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As Justice League: Throne of Atlantis opens, Arthur Curry isn't some costumed hero ruling over the seven seas. He's an aimless, bedraggled shell of a man, drenching the grief of his father's recent death in whatever hooch the bar down the road will toss his way. Arthur has to know there's something that sets him apart from everyone else -- the man has gills, for crying out loud -- yet he could never have guessed that he's heir to the throne of Atlantis. Even in this world of Amazon warriors and intergalactic policemen with wishing rings, the lost kingdom of Atlantis has rarely been thought to be more than mere legend. The Atlanteans are all too aware that they can't hide behind the shadow of myth forever, though. Queen Atlanna envisions striking a peace with the world above, perhaps with her halfling love child Arthur bridging the gap between these two races. Her son Orm, meanwhile, seeks to protect Atlantis by wiping out mankind. He sees war as an inevitability, so why not stoke the fires now and accelerate Atlantis' proud march towards victory? Orm and his forces ravage a nuclear submarine and loot its missiles, all part of a ploy to let loose the dogs of war. The Justice League follow what few bread crumbs there are in a desperate search for Atlantis, unaware of the scale or scope of Orm's machinations. In the middle of this conflict, Arthur Curry becomes aware of his birthright, and a new hero rises.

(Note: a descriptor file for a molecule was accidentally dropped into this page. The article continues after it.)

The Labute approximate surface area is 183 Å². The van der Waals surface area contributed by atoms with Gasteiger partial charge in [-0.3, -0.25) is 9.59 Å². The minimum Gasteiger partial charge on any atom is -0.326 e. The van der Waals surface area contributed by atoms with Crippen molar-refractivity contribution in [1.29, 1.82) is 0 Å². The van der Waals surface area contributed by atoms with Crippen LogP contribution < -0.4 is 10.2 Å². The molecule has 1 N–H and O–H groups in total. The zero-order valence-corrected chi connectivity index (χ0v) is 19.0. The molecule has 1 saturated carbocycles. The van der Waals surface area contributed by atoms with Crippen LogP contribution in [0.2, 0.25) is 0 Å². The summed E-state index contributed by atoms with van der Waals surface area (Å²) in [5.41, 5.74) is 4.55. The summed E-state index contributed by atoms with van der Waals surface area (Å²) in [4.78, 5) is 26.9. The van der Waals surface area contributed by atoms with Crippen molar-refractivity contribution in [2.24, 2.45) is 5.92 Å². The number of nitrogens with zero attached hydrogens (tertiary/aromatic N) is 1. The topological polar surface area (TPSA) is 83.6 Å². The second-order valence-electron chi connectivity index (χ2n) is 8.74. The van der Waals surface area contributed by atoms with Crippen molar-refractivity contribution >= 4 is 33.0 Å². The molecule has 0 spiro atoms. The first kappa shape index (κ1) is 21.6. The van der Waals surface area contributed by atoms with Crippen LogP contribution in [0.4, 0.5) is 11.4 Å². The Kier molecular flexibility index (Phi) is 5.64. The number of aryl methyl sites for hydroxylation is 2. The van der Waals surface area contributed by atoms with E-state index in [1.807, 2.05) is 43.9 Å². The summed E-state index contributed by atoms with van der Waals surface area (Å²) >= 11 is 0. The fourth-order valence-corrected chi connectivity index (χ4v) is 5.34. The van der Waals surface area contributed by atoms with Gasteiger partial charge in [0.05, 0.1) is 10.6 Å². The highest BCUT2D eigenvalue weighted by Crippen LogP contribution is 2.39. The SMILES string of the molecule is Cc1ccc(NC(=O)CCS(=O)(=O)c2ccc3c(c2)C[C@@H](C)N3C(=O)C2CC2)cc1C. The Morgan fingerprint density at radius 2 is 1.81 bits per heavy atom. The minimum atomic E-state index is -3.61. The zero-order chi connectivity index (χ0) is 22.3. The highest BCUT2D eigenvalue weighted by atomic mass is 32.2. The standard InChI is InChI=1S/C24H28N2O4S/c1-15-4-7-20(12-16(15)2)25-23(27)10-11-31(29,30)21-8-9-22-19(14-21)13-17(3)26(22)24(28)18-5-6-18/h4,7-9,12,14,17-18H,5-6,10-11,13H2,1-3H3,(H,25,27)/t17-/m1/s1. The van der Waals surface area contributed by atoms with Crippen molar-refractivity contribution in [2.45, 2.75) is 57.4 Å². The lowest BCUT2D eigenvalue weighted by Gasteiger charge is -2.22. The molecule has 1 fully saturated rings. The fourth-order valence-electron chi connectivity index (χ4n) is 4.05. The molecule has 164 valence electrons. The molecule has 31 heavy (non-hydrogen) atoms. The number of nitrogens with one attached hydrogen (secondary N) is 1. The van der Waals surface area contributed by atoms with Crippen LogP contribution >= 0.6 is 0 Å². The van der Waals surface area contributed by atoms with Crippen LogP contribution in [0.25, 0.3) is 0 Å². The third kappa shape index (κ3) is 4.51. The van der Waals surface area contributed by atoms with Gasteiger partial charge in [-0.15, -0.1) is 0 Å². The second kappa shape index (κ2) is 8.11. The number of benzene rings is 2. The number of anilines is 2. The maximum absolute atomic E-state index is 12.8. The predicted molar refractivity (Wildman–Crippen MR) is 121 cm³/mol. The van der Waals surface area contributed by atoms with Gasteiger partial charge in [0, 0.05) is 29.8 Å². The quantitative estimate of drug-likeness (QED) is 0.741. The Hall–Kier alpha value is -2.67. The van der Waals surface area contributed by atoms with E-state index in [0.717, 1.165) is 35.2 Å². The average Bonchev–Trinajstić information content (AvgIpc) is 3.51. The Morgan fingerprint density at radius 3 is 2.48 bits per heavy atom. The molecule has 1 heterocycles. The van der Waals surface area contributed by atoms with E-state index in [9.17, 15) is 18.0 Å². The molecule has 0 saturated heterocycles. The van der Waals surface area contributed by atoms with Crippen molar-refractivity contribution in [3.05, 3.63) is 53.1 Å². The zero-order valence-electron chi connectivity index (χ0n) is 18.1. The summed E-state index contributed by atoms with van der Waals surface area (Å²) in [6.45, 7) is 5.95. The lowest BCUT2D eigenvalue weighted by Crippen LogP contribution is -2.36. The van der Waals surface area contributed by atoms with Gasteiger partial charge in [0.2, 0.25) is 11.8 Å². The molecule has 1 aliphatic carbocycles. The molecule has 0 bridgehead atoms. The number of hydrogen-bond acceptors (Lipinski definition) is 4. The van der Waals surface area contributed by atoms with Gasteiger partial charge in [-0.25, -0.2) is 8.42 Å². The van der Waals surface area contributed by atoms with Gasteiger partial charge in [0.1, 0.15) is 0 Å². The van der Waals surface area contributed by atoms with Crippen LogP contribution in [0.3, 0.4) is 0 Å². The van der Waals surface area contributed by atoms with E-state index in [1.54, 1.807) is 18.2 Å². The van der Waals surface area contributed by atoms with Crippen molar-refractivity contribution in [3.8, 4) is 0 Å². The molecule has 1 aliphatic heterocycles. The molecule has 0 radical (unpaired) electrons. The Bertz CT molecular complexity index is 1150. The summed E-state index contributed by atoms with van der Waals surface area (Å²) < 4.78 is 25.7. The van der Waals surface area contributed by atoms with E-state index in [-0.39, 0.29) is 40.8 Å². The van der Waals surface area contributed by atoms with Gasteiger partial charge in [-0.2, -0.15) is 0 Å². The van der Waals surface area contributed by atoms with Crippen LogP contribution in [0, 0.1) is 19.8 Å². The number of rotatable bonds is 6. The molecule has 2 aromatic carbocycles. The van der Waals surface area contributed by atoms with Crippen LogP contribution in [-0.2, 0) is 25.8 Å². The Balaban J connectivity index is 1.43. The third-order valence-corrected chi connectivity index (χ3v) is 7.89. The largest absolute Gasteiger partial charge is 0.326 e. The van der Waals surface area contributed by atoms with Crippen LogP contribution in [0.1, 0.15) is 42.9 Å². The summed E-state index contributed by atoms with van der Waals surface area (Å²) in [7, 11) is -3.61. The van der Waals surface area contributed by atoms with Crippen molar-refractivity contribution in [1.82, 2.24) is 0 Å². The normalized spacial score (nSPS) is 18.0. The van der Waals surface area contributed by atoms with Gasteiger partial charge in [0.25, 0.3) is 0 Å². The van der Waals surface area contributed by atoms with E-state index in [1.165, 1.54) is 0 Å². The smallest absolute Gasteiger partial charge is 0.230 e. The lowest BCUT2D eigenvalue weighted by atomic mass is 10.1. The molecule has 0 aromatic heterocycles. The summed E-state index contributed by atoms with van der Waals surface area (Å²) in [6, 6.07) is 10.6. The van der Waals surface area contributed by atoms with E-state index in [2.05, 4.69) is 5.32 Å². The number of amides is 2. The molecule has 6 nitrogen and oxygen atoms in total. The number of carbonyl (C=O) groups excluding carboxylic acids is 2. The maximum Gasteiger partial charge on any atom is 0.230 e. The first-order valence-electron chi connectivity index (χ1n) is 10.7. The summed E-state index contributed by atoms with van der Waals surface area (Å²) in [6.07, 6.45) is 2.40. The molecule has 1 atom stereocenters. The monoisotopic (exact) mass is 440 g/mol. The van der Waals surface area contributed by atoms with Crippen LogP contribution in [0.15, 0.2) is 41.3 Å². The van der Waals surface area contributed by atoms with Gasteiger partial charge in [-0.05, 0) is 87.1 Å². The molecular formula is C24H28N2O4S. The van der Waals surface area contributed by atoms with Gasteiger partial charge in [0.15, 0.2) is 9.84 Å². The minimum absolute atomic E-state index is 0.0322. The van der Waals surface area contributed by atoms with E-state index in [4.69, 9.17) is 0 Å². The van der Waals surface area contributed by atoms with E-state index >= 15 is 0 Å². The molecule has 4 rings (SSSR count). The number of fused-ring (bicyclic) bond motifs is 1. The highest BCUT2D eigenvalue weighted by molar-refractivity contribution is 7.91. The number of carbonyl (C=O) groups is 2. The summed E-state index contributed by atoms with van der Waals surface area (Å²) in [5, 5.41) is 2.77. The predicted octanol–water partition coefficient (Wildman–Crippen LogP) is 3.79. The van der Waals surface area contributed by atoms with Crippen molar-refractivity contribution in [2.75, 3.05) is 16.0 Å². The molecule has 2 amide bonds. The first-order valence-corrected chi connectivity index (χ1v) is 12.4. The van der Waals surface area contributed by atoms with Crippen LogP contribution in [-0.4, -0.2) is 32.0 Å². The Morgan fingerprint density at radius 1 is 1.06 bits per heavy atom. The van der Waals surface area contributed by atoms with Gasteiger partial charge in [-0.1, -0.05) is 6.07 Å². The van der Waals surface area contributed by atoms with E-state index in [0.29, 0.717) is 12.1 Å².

Justice League: War had no interest in anything but spectacle and unrelenting action, bothering with just enough characterization and a couple throwaway lines' worth of story to loosely string it all together. Throne of Atlantis is a fundamentally different movie. There's an immeasurably greater emphasis on building its characters this time around. As Throne of Atlantis opens, the Justice League is more of a loose concept than an actual team, giving the movie more of an opportunity to explore these heroes in their own environment before they once again come together. As much time as is spent with Arthur Curry early on, there isn't a character you could rightly call Aquaman until the movie's half over. There's at least an attempt to establish these characters, both the plight and might of Atlantis, and the Justice League's detective work into where the stolen nuclear missiles may be now. That's not to mention the three (!) romantic subplots. Although they lack the runway to amount to much of anything in the story's already overstuffed sixty-someodd-minutes-minus-credits runtime, it's appreciated that none of them are love triangles to introduce any clichéd drama or infighting. Just as War takes many of its cues from Michael Bay, Throne of Atlantis draws from Shakespeare. This is a story of two profoundly different realms where war does perhaps look more likely than the promise of peace. A crown divided, sibling rivalry, lust for power, and the most unforgiveable of betrayals await. If that's not your speed, you still have Wonder Woman lopping Atlantean armies rising from the deep clean down the middle with a sword. Despite its greater interest in characterization and story, Throne of Atlantis moves nimbly and never gives the pace a chance to drag. A staggering amount of action is still unleashed here, and it can get astonishingly brutal. Not even a little bit intended for younger viewers, Throne of Atlantis earns its PG-13 rating and arguably then some.